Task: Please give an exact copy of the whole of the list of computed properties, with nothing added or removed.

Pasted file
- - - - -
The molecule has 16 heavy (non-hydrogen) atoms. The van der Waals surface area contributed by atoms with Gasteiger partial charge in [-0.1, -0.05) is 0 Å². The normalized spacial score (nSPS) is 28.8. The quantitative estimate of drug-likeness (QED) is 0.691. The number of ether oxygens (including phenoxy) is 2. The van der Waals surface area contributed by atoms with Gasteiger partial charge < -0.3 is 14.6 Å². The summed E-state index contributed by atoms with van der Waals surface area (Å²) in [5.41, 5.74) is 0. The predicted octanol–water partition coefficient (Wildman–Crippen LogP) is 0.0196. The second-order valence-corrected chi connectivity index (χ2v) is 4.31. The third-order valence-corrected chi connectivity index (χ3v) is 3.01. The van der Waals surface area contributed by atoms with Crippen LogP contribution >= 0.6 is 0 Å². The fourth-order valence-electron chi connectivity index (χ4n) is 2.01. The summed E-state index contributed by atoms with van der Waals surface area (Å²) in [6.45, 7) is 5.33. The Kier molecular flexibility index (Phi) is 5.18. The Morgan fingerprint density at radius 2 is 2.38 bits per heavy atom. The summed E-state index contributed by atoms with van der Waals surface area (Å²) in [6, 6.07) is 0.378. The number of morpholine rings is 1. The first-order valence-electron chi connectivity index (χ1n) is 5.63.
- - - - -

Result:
The molecule has 16 heavy (non-hydrogen) atoms. The van der Waals surface area contributed by atoms with Gasteiger partial charge in [-0.1, -0.05) is 0 Å². The normalized spacial score (nSPS) is 28.8. The quantitative estimate of drug-likeness (QED) is 0.691. The number of ether oxygens (including phenoxy) is 2. The van der Waals surface area contributed by atoms with Gasteiger partial charge < -0.3 is 14.6 Å². The summed E-state index contributed by atoms with van der Waals surface area (Å²) in [5.41, 5.74) is 0. The predicted octanol–water partition coefficient (Wildman–Crippen LogP) is 0.0196. The second-order valence-corrected chi connectivity index (χ2v) is 4.31. The third-order valence-corrected chi connectivity index (χ3v) is 3.01. The van der Waals surface area contributed by atoms with Crippen LogP contribution >= 0.6 is 0 Å². The fourth-order valence-electron chi connectivity index (χ4n) is 2.01. The summed E-state index contributed by atoms with van der Waals surface area (Å²) in [6.45, 7) is 5.33. The Kier molecular flexibility index (Phi) is 5.18. The Morgan fingerprint density at radius 2 is 2.38 bits per heavy atom. The summed E-state index contributed by atoms with van der Waals surface area (Å²) in [6, 6.07) is 0.378. The number of morpholine rings is 1. The first-order valence-electron chi connectivity index (χ1n) is 5.63.